In California, one spouse may seek a divorce even if the other does not wish to end the marriage. Under the No-fault law, you only need to show “irreconcilable differences” which led to the breakdown of the marriage. One spouse cannot stop the other from seeking a divorce.
Once a spouse files a divorce petition, the other spouse, called the respondent, is served with the divorce petition.
Once the petition is served, the respondent has 30-days in which to file a response.
One of the spouses may request certain temporary orders. This is done at a Request for Hearing, or RFO.
An RFO is the family court equivalent of an Order to Show Cause or Notice of Motion that are used in many other areas of law. As it pertains to Family Law, the RFO is designed to quickly grant temporary orders that are enforceable until which time the case is either settled or is brought to trial.
Each of the parties are required to submit papers to the court outlining their side of the case and the orders they are requesting of the court. At the hearing, each party will have the opportunity to submit new information, give testimony, answer questions from the Judge, and argue their side of the case.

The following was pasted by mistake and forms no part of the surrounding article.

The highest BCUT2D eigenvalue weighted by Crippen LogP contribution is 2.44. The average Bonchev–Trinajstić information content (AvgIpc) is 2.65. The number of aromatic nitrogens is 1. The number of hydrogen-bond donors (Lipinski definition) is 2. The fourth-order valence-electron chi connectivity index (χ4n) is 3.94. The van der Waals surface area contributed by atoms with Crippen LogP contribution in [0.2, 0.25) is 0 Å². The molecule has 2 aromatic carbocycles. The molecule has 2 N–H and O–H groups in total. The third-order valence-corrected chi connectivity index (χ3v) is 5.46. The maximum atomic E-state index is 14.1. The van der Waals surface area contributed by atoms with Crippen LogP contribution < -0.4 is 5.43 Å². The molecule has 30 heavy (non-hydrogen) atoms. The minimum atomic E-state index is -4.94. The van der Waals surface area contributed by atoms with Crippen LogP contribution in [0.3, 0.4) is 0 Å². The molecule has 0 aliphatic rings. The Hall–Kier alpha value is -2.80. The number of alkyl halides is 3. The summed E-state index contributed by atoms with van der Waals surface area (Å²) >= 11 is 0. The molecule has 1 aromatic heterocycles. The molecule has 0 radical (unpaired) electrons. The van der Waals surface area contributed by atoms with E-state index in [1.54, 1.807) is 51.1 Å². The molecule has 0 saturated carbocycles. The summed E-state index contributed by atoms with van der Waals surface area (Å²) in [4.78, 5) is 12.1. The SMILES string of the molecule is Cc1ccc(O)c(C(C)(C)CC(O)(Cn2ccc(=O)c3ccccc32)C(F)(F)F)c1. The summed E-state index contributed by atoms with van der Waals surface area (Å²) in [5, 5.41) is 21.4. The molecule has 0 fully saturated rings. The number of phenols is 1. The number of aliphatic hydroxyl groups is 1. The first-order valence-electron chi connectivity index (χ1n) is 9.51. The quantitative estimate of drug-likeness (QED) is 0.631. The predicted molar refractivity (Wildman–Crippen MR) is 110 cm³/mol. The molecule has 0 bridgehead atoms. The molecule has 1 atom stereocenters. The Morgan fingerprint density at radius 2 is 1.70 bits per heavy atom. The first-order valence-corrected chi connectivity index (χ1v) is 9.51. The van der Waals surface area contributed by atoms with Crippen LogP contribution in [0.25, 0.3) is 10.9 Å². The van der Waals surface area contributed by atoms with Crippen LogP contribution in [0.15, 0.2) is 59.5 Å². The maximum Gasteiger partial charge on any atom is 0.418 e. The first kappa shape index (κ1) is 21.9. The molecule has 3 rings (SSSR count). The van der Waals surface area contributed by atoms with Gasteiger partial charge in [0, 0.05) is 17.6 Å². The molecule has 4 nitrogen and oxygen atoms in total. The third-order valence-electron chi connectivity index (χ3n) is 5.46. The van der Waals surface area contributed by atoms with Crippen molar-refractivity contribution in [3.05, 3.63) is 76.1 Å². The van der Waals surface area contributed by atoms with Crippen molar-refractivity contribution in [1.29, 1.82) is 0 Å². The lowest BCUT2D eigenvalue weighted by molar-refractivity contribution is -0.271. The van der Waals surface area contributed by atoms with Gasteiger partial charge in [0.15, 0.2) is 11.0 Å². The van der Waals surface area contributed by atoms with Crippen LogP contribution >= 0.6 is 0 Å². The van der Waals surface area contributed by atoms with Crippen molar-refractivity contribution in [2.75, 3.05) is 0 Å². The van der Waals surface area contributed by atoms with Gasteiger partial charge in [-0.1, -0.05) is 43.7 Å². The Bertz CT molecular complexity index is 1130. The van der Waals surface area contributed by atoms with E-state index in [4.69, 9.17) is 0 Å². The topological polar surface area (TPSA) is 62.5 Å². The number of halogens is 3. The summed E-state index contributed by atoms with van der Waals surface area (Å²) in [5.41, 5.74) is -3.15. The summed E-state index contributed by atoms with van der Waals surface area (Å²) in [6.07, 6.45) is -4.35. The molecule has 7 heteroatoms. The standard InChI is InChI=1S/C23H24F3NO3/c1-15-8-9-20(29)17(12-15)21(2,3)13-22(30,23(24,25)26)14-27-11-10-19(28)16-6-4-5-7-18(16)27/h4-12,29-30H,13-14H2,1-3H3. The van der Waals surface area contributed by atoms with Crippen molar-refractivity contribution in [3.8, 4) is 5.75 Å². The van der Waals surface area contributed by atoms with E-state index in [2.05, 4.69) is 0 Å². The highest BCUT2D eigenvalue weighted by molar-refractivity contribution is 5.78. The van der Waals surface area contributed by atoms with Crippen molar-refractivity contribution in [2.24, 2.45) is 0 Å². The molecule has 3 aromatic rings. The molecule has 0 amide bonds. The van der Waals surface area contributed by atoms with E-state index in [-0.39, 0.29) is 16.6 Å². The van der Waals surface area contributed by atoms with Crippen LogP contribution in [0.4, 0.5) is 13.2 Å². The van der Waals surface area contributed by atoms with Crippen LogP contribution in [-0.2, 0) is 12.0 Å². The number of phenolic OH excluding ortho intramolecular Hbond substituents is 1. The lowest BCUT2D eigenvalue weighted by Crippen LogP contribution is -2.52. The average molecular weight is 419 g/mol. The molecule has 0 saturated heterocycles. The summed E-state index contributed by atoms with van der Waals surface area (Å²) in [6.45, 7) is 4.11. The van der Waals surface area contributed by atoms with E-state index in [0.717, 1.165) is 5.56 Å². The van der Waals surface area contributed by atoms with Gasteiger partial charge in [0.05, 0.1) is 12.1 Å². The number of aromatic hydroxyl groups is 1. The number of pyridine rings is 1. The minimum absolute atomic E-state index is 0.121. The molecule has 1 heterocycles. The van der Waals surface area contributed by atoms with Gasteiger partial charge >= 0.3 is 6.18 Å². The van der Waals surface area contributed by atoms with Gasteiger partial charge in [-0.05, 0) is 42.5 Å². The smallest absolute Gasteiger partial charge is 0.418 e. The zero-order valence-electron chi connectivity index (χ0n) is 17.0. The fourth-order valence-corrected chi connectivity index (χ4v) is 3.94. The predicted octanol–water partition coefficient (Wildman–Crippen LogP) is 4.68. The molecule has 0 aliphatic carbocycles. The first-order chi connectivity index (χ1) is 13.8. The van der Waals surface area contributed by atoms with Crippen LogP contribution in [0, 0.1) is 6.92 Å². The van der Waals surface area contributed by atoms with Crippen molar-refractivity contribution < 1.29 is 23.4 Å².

Temporary orders made during an RFO are not meant to be a final judgment or provide long-term, permanent orders. These orders are a stopgap measure that are immediately enforceable and expire when the case is either settled or goes to trial
A judge presiding over a Request for Order hearing can only grant certain types of orders. These orders may include:
A Request for Order Hearing is an effective tool to bring to bear especially when one spouse is refusing to cooperate. Once a person (known as the moving party whether they are the petitioner or the respondent) applies for a Request for Order and it is filed with the court, the responding party (the other party to the case, whether respondent or petitioner) is served with papers. If the RFO also included a request for temporary emergency orders pending the hearing, they become binding on the responding party once that party is served with the filed RFO. If the responding party fails to appear in court at the scheduled time, the Judge may issue the requested orders without the responding party being present.
Though temporary, orders made at the RFO hearing are legally binding and failure to comply with the orders may lead to a charge of contempt-of-court or other sanction remedies.
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